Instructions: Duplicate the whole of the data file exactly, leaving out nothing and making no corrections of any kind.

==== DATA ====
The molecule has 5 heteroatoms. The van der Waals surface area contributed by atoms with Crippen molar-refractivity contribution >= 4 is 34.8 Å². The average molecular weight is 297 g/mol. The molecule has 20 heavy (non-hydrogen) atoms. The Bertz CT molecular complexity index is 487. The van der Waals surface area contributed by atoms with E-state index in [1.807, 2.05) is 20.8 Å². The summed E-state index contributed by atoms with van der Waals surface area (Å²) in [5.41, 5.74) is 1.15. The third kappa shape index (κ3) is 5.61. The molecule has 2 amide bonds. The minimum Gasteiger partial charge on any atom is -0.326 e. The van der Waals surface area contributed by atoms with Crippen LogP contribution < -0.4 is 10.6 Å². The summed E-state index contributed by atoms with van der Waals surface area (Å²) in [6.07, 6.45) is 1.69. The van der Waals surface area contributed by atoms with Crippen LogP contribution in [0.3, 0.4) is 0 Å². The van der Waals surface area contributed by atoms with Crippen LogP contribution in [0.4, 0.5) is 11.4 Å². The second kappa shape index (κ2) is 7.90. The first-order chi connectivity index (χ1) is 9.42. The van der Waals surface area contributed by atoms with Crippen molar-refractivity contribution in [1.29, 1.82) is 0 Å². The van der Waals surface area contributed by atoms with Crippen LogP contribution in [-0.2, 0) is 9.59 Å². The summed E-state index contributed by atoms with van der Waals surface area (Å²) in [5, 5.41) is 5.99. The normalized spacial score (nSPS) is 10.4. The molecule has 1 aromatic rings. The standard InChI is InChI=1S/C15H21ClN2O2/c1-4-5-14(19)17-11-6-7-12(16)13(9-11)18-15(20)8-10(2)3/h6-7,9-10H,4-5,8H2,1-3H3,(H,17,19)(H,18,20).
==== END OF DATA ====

The molecule has 5 heteroatoms. The van der Waals surface area contributed by atoms with Crippen molar-refractivity contribution >= 4 is 34.8 Å². The average molecular weight is 297 g/mol. The molecule has 20 heavy (non-hydrogen) atoms. The Bertz CT molecular complexity index is 487. The van der Waals surface area contributed by atoms with E-state index in [1.807, 2.05) is 20.8 Å². The summed E-state index contributed by atoms with van der Waals surface area (Å²) in [5.41, 5.74) is 1.15. The third kappa shape index (κ3) is 5.61. The molecule has 2 amide bonds. The minimum Gasteiger partial charge on any atom is -0.326 e. The van der Waals surface area contributed by atoms with Crippen LogP contribution < -0.4 is 10.6 Å². The summed E-state index contributed by atoms with van der Waals surface area (Å²) in [6.07, 6.45) is 1.69. The van der Waals surface area contributed by atoms with Crippen LogP contribution in [0.3, 0.4) is 0 Å². The van der Waals surface area contributed by atoms with Crippen LogP contribution in [0.4, 0.5) is 11.4 Å². The second kappa shape index (κ2) is 7.90. The first-order chi connectivity index (χ1) is 9.42. The van der Waals surface area contributed by atoms with Crippen molar-refractivity contribution in [1.29, 1.82) is 0 Å². The van der Waals surface area contributed by atoms with Crippen LogP contribution in [-0.2, 0) is 9.59 Å². The summed E-state index contributed by atoms with van der Waals surface area (Å²) in [5, 5.41) is 5.99. The normalized spacial score (nSPS) is 10.4. The molecule has 1 aromatic rings. The standard InChI is InChI=1S/C15H21ClN2O2/c1-4-5-14(19)17-11-6-7-12(16)13(9-11)18-15(20)8-10(2)3/h6-7,9-10H,4-5,8H2,1-3H3,(H,17,19)(H,18,20).